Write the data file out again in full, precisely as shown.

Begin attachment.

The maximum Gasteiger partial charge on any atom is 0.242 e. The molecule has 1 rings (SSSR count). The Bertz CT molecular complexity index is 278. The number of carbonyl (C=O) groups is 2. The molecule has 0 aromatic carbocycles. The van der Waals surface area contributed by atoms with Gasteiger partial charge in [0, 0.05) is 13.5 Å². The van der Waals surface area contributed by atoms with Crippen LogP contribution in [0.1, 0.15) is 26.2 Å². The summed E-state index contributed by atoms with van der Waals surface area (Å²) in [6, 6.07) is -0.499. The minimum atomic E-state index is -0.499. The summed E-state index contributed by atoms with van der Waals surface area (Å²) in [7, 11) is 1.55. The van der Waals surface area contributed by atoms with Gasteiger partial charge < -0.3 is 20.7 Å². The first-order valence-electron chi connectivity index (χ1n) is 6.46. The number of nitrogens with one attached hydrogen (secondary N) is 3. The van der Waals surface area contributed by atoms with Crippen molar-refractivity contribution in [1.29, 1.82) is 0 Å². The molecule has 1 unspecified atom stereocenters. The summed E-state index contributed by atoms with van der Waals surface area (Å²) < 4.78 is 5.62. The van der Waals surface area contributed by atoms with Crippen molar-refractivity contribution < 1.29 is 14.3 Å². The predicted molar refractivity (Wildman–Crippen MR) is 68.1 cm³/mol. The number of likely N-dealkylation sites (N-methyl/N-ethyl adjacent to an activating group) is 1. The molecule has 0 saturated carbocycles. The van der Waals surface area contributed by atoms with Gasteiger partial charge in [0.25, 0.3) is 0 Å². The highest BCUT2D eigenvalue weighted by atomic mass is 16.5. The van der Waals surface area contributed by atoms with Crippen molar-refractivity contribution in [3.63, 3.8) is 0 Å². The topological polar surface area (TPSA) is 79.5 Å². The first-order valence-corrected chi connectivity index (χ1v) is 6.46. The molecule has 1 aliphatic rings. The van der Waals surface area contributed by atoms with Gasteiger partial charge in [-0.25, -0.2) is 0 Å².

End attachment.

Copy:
The maximum Gasteiger partial charge on any atom is 0.242 e. The molecule has 1 rings (SSSR count). The Bertz CT molecular complexity index is 278. The number of carbonyl (C=O) groups is 2. The molecule has 0 aromatic carbocycles. The van der Waals surface area contributed by atoms with Gasteiger partial charge in [0, 0.05) is 13.5 Å². The van der Waals surface area contributed by atoms with Crippen LogP contribution in [0.1, 0.15) is 26.2 Å². The summed E-state index contributed by atoms with van der Waals surface area (Å²) in [6, 6.07) is -0.499. The minimum atomic E-state index is -0.499. The summed E-state index contributed by atoms with van der Waals surface area (Å²) in [7, 11) is 1.55. The van der Waals surface area contributed by atoms with Gasteiger partial charge < -0.3 is 20.7 Å². The first-order valence-electron chi connectivity index (χ1n) is 6.46. The number of nitrogens with one attached hydrogen (secondary N) is 3. The van der Waals surface area contributed by atoms with Crippen molar-refractivity contribution in [1.29, 1.82) is 0 Å². The molecule has 1 unspecified atom stereocenters. The summed E-state index contributed by atoms with van der Waals surface area (Å²) < 4.78 is 5.62. The van der Waals surface area contributed by atoms with Crippen molar-refractivity contribution < 1.29 is 14.3 Å². The predicted molar refractivity (Wildman–Crippen MR) is 68.1 cm³/mol. The number of likely N-dealkylation sites (N-methyl/N-ethyl adjacent to an activating group) is 1. The molecule has 0 saturated carbocycles. The van der Waals surface area contributed by atoms with Gasteiger partial charge in [0.25, 0.3) is 0 Å². The highest BCUT2D eigenvalue weighted by atomic mass is 16.5. The van der Waals surface area contributed by atoms with Crippen molar-refractivity contribution in [3.63, 3.8) is 0 Å². The topological polar surface area (TPSA) is 79.5 Å². The first-order valence-corrected chi connectivity index (χ1v) is 6.46. The molecule has 1 aliphatic rings. The van der Waals surface area contributed by atoms with Gasteiger partial charge in [-0.25, -0.2) is 0 Å².